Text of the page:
Sunday, March 13, 2011

Jesus to the Rescue Introduction

Many of the persons that find themselves at the rescue mission door have long ago dropped out of main stream America.  Their issues are so serious that they can no longer get by with a "tune-up".  They need a full "overhaul".  Rescue missions also welcome families that have made poor decisions regarding their finances and those, through no fault of their own, found themselves homeless.  This book is about lost and found hope.  It is about how people change when they meet Jesus.  Rescue Ministry produces more Christian conversions in a month than some mainstream churches experience in a year.  The book is also about people that know the name of Jesus, but do not know Him.

There was an era when most mission guests were single alcoholic males.  The demographics now include people of all ages struggling with a variety of serious issues.  Drugs and/or alcohol abuse continue to contribute in whole or in part to many situations of homelessness.  In addition to being preachers and teachers of the gospel, many staff returns to college to become substance abuse counselors.  Some missions provide just a place to sleep and a hot meal, while others have developed programs that teach people the tools necessary to achieve independent living.  Many missions have some form of rehabilitation program for those in bondage to life controlling issues.  The mission in Casper, Wyoming and Bakersfield, California where I ministered called the program, Discipleship Training.  Mission program guests may experience a resiliency totally unexpected by their families and others who have watched helplessly from the sidelines.  The Mission in Casper best embodies the spirit of rescue ministry in three words, "Rescue, Restore and Reconcile".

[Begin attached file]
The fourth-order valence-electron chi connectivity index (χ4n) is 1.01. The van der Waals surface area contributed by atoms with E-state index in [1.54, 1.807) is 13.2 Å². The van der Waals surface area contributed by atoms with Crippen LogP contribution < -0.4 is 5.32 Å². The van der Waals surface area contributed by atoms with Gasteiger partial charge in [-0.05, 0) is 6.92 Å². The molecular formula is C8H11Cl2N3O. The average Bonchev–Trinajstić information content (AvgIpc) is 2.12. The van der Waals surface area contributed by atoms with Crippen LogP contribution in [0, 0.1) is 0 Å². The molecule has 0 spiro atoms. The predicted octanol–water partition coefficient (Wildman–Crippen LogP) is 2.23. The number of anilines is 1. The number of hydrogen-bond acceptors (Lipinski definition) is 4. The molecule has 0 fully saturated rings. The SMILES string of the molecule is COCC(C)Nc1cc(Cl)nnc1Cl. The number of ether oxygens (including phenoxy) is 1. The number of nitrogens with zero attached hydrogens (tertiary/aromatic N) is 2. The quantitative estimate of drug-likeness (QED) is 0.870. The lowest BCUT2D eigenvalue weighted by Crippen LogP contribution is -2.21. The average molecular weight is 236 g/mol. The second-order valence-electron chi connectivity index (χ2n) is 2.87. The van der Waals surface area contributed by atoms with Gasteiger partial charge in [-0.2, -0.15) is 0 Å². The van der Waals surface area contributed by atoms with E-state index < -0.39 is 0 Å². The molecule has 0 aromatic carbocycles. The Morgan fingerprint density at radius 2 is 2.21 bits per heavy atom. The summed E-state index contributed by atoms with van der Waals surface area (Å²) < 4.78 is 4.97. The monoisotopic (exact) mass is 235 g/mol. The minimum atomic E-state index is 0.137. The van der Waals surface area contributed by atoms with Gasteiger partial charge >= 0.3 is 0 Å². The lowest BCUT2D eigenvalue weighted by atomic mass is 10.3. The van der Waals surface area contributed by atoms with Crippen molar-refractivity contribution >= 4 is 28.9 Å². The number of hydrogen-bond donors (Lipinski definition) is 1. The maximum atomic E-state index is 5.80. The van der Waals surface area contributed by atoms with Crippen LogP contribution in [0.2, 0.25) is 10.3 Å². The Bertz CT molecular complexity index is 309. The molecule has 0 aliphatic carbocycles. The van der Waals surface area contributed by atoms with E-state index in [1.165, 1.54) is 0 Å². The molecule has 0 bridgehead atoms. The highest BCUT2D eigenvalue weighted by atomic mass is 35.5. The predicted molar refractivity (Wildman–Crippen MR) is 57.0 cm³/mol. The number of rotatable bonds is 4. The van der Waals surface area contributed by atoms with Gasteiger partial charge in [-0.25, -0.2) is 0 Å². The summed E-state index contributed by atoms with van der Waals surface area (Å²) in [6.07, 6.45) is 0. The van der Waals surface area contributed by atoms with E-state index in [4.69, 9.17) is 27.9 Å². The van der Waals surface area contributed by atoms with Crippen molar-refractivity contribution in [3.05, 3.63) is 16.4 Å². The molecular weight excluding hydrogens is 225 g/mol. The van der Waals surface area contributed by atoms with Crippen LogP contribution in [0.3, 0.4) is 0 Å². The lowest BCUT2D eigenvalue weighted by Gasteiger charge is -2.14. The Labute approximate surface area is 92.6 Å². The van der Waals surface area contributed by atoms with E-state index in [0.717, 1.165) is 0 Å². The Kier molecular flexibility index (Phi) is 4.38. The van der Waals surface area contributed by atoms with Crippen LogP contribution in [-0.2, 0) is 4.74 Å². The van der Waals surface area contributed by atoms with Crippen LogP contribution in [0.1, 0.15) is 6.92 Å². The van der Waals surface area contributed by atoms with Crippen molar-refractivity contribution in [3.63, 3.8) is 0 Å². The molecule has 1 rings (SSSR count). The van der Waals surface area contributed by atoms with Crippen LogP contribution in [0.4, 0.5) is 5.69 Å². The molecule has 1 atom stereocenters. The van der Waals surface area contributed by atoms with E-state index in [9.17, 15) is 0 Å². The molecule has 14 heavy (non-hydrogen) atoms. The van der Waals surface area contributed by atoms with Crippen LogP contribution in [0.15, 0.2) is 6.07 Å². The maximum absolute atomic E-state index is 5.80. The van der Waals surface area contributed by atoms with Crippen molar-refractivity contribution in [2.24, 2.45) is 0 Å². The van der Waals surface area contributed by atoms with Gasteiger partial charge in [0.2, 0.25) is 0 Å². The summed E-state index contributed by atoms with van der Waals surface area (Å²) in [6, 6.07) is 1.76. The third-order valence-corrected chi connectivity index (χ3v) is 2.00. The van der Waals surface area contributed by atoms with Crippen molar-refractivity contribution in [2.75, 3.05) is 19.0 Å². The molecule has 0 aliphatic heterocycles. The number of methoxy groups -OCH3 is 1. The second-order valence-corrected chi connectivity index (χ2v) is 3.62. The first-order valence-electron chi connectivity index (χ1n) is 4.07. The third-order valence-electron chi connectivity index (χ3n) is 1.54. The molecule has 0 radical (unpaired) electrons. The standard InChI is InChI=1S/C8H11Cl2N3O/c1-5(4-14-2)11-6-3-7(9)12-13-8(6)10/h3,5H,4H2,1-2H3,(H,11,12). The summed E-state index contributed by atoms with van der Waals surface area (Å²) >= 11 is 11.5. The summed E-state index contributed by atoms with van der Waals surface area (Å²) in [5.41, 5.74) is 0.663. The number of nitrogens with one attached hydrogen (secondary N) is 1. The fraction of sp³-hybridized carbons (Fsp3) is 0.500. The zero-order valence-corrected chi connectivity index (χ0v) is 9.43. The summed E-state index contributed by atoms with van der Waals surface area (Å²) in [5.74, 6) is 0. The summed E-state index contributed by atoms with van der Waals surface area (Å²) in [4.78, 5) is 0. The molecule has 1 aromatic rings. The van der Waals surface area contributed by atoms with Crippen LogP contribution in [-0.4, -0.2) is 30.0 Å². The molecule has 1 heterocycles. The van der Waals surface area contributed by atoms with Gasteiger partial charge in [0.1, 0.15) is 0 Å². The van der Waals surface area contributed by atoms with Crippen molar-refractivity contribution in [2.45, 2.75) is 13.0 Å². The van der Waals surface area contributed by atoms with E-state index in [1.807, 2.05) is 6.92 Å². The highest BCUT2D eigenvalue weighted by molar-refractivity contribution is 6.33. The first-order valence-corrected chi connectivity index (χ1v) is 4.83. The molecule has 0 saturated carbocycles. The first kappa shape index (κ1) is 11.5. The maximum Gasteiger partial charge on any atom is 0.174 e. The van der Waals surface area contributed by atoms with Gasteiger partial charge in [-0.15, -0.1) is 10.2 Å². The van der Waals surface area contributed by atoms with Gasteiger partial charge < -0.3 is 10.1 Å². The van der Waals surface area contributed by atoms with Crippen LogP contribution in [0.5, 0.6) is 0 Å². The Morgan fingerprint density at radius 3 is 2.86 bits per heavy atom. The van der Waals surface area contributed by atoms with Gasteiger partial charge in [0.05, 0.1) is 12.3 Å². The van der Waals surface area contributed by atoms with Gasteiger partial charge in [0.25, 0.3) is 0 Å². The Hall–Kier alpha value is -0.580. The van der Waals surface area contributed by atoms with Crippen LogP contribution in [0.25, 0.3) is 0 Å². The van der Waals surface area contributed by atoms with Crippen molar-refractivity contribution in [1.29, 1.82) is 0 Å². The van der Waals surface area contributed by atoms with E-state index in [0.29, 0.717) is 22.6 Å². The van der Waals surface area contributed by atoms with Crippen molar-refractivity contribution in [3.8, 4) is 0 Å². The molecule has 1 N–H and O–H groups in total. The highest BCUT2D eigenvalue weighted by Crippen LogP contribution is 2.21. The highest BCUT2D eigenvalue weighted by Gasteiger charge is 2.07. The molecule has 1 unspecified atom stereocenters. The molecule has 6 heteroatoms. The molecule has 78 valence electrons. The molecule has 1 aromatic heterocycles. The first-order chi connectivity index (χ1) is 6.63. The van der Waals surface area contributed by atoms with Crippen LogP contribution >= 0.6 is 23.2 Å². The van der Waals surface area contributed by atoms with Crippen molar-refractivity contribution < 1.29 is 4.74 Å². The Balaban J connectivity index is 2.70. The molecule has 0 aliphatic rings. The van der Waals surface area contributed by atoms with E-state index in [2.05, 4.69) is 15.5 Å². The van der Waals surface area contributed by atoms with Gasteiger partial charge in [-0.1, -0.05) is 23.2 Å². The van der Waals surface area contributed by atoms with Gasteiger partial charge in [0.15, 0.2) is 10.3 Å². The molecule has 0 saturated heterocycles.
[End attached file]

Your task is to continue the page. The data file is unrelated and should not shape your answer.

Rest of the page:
Those in rescue ministry are often called from secular occupations and not from clergy positions.  Some unknowingly have been training for rescue ministry their entire life.  Once God revels to them His purpose and will, they embrace their call and leave behind whatever life they had been living.  Across this nation and beyond, they tirelessly pour themselves out day after day.  Every night God comes to them to replenish their spirit and their energy.  The very next day they do it all over again, never regretting that they answered the call to ministry.  These workers rejoice at the opopportunity to serve God for yet another day.  And so it was with us as we left our previous life for central Wyoming to answer the call.  My husband was 65 and I was 53.


  1. My dear friend in Atlanta spends her weekends, when not working as a counsellor, cooking at a shelter. When I visited her I did the cooking, a wonderful experience.

  2. Carole, I am so happy that you enjoyed your experience. To give is to receive.

  3. very good dear. Insightful...Ray